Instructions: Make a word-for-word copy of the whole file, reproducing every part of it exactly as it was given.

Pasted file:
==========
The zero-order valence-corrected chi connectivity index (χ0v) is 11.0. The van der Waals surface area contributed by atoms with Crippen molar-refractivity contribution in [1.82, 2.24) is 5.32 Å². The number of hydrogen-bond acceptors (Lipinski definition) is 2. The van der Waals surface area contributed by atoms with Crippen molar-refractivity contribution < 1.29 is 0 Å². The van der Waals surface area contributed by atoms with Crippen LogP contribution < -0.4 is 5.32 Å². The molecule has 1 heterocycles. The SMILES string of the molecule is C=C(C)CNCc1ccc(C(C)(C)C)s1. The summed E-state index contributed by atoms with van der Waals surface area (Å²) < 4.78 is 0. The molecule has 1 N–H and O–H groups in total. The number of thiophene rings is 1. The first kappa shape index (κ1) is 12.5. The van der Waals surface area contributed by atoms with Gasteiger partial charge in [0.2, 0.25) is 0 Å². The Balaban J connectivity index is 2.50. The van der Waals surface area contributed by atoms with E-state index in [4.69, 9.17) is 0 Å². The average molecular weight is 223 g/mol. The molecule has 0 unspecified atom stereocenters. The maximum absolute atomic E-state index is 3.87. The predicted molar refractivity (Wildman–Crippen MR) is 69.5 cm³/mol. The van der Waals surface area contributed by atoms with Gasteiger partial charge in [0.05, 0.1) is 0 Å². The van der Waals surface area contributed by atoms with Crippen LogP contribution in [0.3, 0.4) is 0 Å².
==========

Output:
The zero-order valence-corrected chi connectivity index (χ0v) is 11.0. The van der Waals surface area contributed by atoms with Crippen molar-refractivity contribution in [1.82, 2.24) is 5.32 Å². The number of hydrogen-bond acceptors (Lipinski definition) is 2. The van der Waals surface area contributed by atoms with Crippen molar-refractivity contribution < 1.29 is 0 Å². The van der Waals surface area contributed by atoms with Crippen LogP contribution < -0.4 is 5.32 Å². The molecule has 1 heterocycles. The SMILES string of the molecule is C=C(C)CNCc1ccc(C(C)(C)C)s1. The summed E-state index contributed by atoms with van der Waals surface area (Å²) < 4.78 is 0. The molecule has 1 N–H and O–H groups in total. The number of thiophene rings is 1. The first kappa shape index (κ1) is 12.5. The van der Waals surface area contributed by atoms with Gasteiger partial charge in [0.2, 0.25) is 0 Å². The Balaban J connectivity index is 2.50. The van der Waals surface area contributed by atoms with E-state index in [4.69, 9.17) is 0 Å². The average molecular weight is 223 g/mol. The molecule has 0 unspecified atom stereocenters. The maximum absolute atomic E-state index is 3.87. The predicted molar refractivity (Wildman–Crippen MR) is 69.5 cm³/mol. The van der Waals surface area contributed by atoms with Gasteiger partial charge in [0.05, 0.1) is 0 Å². The van der Waals surface area contributed by atoms with Crippen LogP contribution in [0.3, 0.4) is 0 Å².